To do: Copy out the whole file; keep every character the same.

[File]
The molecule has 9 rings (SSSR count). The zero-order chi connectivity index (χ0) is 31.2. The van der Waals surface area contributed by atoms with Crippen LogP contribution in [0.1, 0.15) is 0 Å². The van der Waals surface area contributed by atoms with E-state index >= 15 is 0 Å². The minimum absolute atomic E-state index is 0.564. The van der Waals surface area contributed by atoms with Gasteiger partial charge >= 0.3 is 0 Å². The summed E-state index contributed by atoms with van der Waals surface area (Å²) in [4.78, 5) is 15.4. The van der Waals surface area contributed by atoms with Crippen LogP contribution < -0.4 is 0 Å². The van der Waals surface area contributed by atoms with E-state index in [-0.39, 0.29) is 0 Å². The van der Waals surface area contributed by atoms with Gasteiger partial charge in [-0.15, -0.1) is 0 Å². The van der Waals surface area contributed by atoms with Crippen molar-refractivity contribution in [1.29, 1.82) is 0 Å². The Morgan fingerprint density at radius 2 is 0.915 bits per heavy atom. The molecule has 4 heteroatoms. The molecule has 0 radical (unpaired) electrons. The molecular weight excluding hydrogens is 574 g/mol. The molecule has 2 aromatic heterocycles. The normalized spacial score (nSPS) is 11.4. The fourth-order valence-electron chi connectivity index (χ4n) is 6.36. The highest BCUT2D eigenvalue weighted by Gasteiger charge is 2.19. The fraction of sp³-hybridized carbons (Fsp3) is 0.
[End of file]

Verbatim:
The molecule has 9 rings (SSSR count). The zero-order chi connectivity index (χ0) is 31.2. The van der Waals surface area contributed by atoms with Crippen LogP contribution in [0.1, 0.15) is 0 Å². The van der Waals surface area contributed by atoms with E-state index >= 15 is 0 Å². The minimum absolute atomic E-state index is 0.564. The van der Waals surface area contributed by atoms with Gasteiger partial charge >= 0.3 is 0 Å². The summed E-state index contributed by atoms with van der Waals surface area (Å²) in [4.78, 5) is 15.4. The van der Waals surface area contributed by atoms with Crippen LogP contribution < -0.4 is 0 Å². The van der Waals surface area contributed by atoms with E-state index in [-0.39, 0.29) is 0 Å². The van der Waals surface area contributed by atoms with Gasteiger partial charge in [-0.15, -0.1) is 0 Å². The van der Waals surface area contributed by atoms with Crippen molar-refractivity contribution in [1.29, 1.82) is 0 Å². The Morgan fingerprint density at radius 2 is 0.915 bits per heavy atom. The molecule has 4 heteroatoms. The molecule has 0 radical (unpaired) electrons. The molecular weight excluding hydrogens is 574 g/mol. The molecule has 2 aromatic heterocycles. The normalized spacial score (nSPS) is 11.4. The fourth-order valence-electron chi connectivity index (χ4n) is 6.36. The highest BCUT2D eigenvalue weighted by Gasteiger charge is 2.19. The fraction of sp³-hybridized carbons (Fsp3) is 0.